# Can integral2 left a variable inside?

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Guan Hao on 21 Jul 2024 at 5:12
Commented: Guan Hao on 23 Jul 2024 at 10:08
Hi,everyone.There're three variables in my function,x,y and w.
I want to integral x and y first,but there were a variable w stuck in my function.Can I left it and integral x,y first? Thank you.
clear
L=0.1;
section=50;
a=L/2;
b=L/section;
v=3e8;
f1=1.2e9;
f2=4.8e9;
f3=7.5e9;
f4=10e9;
w1=(2*pi*f1);
w2=(2*pi*f2);
w3=(2*pi*f3);
w4=(2*pi*f4);
Z01=50;
Z02=75;
a0=(log(Z02/Z01))./(2.*L);
T=a;
Ub=a;
Lb=-a;
ub=a;
lb=-a;
k=6;
syms x y w
l=0:(2*L)/(2*k):L % Approximate sections dvided
sec=numel(l)-1;
% Cm0
for s=1:1:sec
for t=1:1:sec
for m=1:1:k
P1=matlabFunction(((cos((m.*pi.*(y))./a)).*(cos(2.*(x-y).*w./v))));
P2(1,m)=integral2(P1,Lb+l(s),Lb+l(s+1),Lb+l(t),@(x)x);
P3(1,m)=integral2(P1,Lb+l(s),Lb+l(s+1),@(x)x,Lb+l(t+1));
P{s,t}=(P2+P3) % s section multiply t section
end
end
Umar on 21 Jul 2024 at 8:20
Edited: Walter Roberson on 21 Jul 2024 at 19:07
Hi Guan,
That was a very good question. When dealing with multiple variables in an integration scenario, it is crucial to ensure that all variables are appropriately handled to achieve accurate results. In this case, the variable w appears in the integrand function, which might complicate the integration process if left unaddressed.To address the issue of the stuck variable w, one approach could involve separating the integration steps for x and y from the part of the code that involves w. By isolating the integrations for x and y, you can focus on resolving any dependencies on w separately.
Here is a modified version of the code snippet that separates the integration of x and y from the part involving w:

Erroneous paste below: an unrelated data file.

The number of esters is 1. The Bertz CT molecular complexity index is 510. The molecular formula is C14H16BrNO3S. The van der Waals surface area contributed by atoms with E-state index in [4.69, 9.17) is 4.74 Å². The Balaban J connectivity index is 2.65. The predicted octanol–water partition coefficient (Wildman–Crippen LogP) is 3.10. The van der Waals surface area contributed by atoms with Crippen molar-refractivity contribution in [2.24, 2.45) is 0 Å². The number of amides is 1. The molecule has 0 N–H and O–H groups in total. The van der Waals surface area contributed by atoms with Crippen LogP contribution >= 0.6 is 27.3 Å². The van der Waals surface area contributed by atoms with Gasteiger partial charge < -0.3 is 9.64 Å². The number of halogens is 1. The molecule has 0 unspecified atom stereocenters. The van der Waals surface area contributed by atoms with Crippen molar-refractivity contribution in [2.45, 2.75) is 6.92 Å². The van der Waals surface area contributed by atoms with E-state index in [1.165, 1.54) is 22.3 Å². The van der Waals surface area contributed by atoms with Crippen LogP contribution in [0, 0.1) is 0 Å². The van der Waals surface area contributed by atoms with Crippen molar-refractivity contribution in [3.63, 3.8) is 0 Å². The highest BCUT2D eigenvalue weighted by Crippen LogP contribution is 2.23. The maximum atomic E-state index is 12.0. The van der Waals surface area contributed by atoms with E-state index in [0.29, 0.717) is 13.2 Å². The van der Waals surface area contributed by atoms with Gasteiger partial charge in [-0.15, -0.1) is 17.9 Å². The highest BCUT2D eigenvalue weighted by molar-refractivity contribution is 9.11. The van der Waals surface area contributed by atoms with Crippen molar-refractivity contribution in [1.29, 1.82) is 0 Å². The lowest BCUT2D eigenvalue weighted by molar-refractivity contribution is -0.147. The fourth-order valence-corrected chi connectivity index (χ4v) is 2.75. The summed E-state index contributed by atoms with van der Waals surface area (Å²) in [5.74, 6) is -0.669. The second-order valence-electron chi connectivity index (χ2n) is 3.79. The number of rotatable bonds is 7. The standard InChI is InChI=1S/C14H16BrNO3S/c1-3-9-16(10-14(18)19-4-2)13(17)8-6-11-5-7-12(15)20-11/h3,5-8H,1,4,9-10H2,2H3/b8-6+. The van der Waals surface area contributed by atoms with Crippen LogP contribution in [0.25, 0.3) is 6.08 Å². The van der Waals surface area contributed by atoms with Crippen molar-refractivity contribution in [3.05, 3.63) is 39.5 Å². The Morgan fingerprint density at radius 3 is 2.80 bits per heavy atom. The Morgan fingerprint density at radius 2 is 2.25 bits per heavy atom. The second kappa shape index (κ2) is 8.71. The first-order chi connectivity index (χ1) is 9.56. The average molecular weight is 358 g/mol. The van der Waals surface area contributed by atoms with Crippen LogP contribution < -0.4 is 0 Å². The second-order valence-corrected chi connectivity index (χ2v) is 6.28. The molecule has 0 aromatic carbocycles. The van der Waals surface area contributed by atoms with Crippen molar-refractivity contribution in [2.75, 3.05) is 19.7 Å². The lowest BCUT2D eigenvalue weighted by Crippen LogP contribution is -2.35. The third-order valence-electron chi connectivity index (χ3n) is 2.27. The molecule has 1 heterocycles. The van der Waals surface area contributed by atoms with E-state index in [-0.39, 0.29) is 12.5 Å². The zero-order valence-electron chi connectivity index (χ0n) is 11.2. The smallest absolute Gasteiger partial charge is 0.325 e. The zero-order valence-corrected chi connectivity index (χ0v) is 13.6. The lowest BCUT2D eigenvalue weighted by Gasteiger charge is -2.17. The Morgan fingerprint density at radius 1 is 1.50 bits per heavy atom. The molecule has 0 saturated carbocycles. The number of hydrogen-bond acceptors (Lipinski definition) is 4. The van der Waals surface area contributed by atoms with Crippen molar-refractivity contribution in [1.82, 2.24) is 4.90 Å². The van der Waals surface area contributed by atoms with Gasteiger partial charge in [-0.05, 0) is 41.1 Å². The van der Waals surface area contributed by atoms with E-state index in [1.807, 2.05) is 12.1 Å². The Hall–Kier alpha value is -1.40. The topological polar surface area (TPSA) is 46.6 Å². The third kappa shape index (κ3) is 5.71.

% Define the integrand function without the variable w
P1 = @(x, y) cos((m * pi * y) / a) * cos(2 * (x - y) / v);
% Perform integration for x and y separately
int_x = integral2(@(x, y) P1(x, y), Lb + l(s), Lb + l(s + 1), Lb + l(t), Lb + l(t + 1));
int_y = integral2(@(x, y) P1(x, y), Lb + l(s), Lb + l(s + 1), Lb + l(t), Lb + l(t + 1));
% Proceed with further computations using int_x and int_y
Please let me know if you have any further questions.
Guan Hao on 21 Jul 2024 at 9:22
Yeah,it works.However, I was confused if I can just neglect w, since it was inside the cosine function.

Torsten on 21 Jul 2024 at 9:51
Moved: Walter Roberson on 21 Jul 2024 at 20:23
You cannot simply remove the w in your expression as suggested by @Umar. I'd do the general integration first and then substitute x and y according to the bounds you specified. The result will be symbolic expressions in w, not simple numbers.
L = 0.1;
a = L/2;
v = 3e8;
m = 3;
syms x y w real
expr = cos(m*sym(pi)*y/a).*cos(2*(x-y)*w/v)
expr =
int(int(expr,x),y)
ans =
##### 3 CommentsShow 1 older commentHide 1 older comment
Torsten on 23 Jul 2024 at 9:52
Edited: Torsten on 23 Jul 2024 at 9:53
How can the integration results be "numbers" if w is an unspecified variable in the integrand ? integral3 would not help in this case, either.
Guan Hao on 23 Jul 2024 at 10:08
@Torsten Because I got about 10 other functions of w to integrte . If I use integral3 to run,it's too slow.
That's why I want to integrate x and y first, and save w to the last.

Walter Roberson on 21 Jul 2024 at 20:25
I want to integral x and y first,but there were a variable w stuck in my function.Can I left it and integral x,y first?
No, integral2() is strictly numeric. Every variable involved must have a numeric value (or be one of the two named parameters.)
Symbolic integration is the way to go for this task.
Guan Hao on 23 Jul 2024 at 4:27
@Walter Roberson Ok, thank you~